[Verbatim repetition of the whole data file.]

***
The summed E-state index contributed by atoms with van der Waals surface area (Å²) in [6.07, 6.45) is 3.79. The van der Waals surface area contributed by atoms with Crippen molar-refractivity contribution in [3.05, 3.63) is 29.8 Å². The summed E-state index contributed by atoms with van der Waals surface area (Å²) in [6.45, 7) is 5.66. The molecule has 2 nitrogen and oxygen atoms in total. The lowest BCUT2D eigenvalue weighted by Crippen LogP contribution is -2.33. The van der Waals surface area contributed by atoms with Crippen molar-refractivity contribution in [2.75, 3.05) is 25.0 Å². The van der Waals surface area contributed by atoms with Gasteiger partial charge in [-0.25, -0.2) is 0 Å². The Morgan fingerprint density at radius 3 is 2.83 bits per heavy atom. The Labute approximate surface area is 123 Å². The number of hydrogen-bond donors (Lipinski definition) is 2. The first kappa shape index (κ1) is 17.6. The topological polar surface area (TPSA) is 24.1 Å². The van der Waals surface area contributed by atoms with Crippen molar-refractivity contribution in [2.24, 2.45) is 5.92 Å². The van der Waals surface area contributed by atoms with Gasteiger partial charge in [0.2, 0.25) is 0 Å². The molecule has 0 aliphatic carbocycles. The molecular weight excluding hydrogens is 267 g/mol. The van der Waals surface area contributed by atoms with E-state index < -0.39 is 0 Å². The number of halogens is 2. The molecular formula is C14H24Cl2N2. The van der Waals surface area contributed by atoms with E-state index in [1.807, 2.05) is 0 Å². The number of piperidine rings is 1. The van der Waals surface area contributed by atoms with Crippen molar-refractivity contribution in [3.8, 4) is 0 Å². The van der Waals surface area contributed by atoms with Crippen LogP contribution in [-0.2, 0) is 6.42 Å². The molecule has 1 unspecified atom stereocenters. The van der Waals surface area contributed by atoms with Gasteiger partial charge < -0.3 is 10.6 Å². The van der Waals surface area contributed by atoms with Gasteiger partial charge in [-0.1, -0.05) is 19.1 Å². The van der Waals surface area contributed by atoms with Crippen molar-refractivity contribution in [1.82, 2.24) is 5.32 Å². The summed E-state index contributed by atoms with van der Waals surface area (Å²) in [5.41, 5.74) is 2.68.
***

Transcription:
The summed E-state index contributed by atoms with van der Waals surface area (Å²) in [6.07, 6.45) is 3.79. The van der Waals surface area contributed by atoms with Crippen molar-refractivity contribution in [3.05, 3.63) is 29.8 Å². The summed E-state index contributed by atoms with van der Waals surface area (Å²) in [6.45, 7) is 5.66. The molecule has 2 nitrogen and oxygen atoms in total. The lowest BCUT2D eigenvalue weighted by Crippen LogP contribution is -2.33. The van der Waals surface area contributed by atoms with Crippen molar-refractivity contribution in [2.75, 3.05) is 25.0 Å². The van der Waals surface area contributed by atoms with Gasteiger partial charge in [-0.25, -0.2) is 0 Å². The Morgan fingerprint density at radius 3 is 2.83 bits per heavy atom. The Labute approximate surface area is 123 Å². The number of hydrogen-bond donors (Lipinski definition) is 2. The first kappa shape index (κ1) is 17.6. The topological polar surface area (TPSA) is 24.1 Å². The van der Waals surface area contributed by atoms with Crippen molar-refractivity contribution in [2.24, 2.45) is 5.92 Å². The van der Waals surface area contributed by atoms with Gasteiger partial charge in [0.2, 0.25) is 0 Å². The molecule has 0 aliphatic carbocycles. The molecular weight excluding hydrogens is 267 g/mol. The van der Waals surface area contributed by atoms with E-state index < -0.39 is 0 Å². The number of halogens is 2. The molecular formula is C14H24Cl2N2. The van der Waals surface area contributed by atoms with E-state index in [1.807, 2.05) is 0 Å². The number of piperidine rings is 1. The van der Waals surface area contributed by atoms with Crippen molar-refractivity contribution in [3.8, 4) is 0 Å². The van der Waals surface area contributed by atoms with Crippen LogP contribution in [-0.2, 0) is 6.42 Å². The molecule has 1 unspecified atom stereocenters. The van der Waals surface area contributed by atoms with Gasteiger partial charge < -0.3 is 10.6 Å². The van der Waals surface area contributed by atoms with Gasteiger partial charge in [-0.1, -0.05) is 19.1 Å². The van der Waals surface area contributed by atoms with Crippen molar-refractivity contribution in [1.82, 2.24) is 5.32 Å². The summed E-state index contributed by atoms with van der Waals surface area (Å²) in [5.41, 5.74) is 2.68.